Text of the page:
UK Foreign Secretary Dominic Raab denounced “serious and egregious” abuses by the Chinese Communist Party (CCP) against the Uighur population in China and did not rule out heavy sanctions. The Chinese ambassador responded harshly to the accusations.
Shipments of aesthetic products seized by the United States governments coming from Xinjiang, where supposedly the Uighur concentration camps are located, added to the resurfacing of scandalous videos of Uighurs imprisoned and transported in trains in the best Nazi style of the Holocaust, put the issue of the abuses by the CCP again on the political and media agenda of international relations.
In Great Britain another controversy and a series of misunderstandings broke out between Raab, and Chinese Ambassador Liu Xiaoming.
In a dialogue with the BBC in London, Raab was very concerned about the latest reports of forced sterilization of Uighurs in China. He said it brought back memories of things that had not been seen in a long time and warned that the UK was working with its allies to take appropriate action.
There are increasing calls for the UK to impose sanctions, such as asset freezes and travel bans on Party officials responsible for the persecution of Uighurs.
A petition supporting the measure has gathered over 100,000 signatures, which means it will be considered for debate in Parliament.
On sanctions, Raab said the UK was prepared to act unilaterally, as well as through bodies such as the U.N. but that it was not a simple matter and could be done overnight.
“You have to, as we have done with the Rohingya and North Korea, build up an evidence base and that takes a long time to do because you have got to identify accurately and responsibly those involved,” he said.
Conservative MPs are also pushing for action against senior Hong Kong government officials following the imposition of a new national security law, which the UK said violates international agreements protecting freedoms.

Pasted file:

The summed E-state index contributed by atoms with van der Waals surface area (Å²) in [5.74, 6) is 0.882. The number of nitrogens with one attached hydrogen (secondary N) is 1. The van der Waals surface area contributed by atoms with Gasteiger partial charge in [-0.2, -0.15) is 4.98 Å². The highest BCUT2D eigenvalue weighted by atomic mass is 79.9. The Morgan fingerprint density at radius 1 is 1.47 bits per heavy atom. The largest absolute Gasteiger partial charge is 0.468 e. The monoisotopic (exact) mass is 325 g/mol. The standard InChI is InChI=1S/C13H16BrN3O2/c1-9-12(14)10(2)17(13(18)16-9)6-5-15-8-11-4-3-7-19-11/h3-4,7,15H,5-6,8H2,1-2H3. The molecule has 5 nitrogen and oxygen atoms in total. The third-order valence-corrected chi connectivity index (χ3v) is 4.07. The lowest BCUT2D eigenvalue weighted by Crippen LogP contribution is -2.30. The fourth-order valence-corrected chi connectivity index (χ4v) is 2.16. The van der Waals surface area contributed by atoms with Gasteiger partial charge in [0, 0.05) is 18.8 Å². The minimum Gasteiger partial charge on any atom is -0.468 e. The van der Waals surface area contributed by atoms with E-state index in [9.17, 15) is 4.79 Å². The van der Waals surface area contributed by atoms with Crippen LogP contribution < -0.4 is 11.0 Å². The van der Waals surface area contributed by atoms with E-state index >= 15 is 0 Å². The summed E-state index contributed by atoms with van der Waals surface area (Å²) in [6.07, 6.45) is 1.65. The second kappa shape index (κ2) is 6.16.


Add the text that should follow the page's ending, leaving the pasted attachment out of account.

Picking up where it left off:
The foreign secretary must now update Parliament on the UK’s response, amid speculation that it will eliminate the UK’s existing extradition treaty with Hong Kong.
Liu speaking to a BBC journalist, said that talk of concentration camps in China was absolutely untrue. And he argued that Uighurs receive the same legal treatment as other ethnic groups in China.
When asked about the videos that seem to show Uighurs blindfolded with shaved heads being taken onto huge trains for transfer, he replied naturally and unimportantly that he was not aware of this and that in any country there are sometimes transfers of prisoners.
China does not accept the allegations and questions the figures regarding the accusations of alleged ethnic cleansing. The Chinese ambassador said the Uighur population in Xinjiang was 4 million to 5 million 40 years ago and had now grown to 11 million. “People say we have ethnic cleansing, but the population has doubled,” he added.
The population growth rate in Xinjiang’s two largest Uighur localities fell by more than 80 percent between 2013 and 2018, the report said.
Regarding possible sanctions that the British government will possibly take against the CCP, Liu responded that China could retaliate, as it is doing with the United States.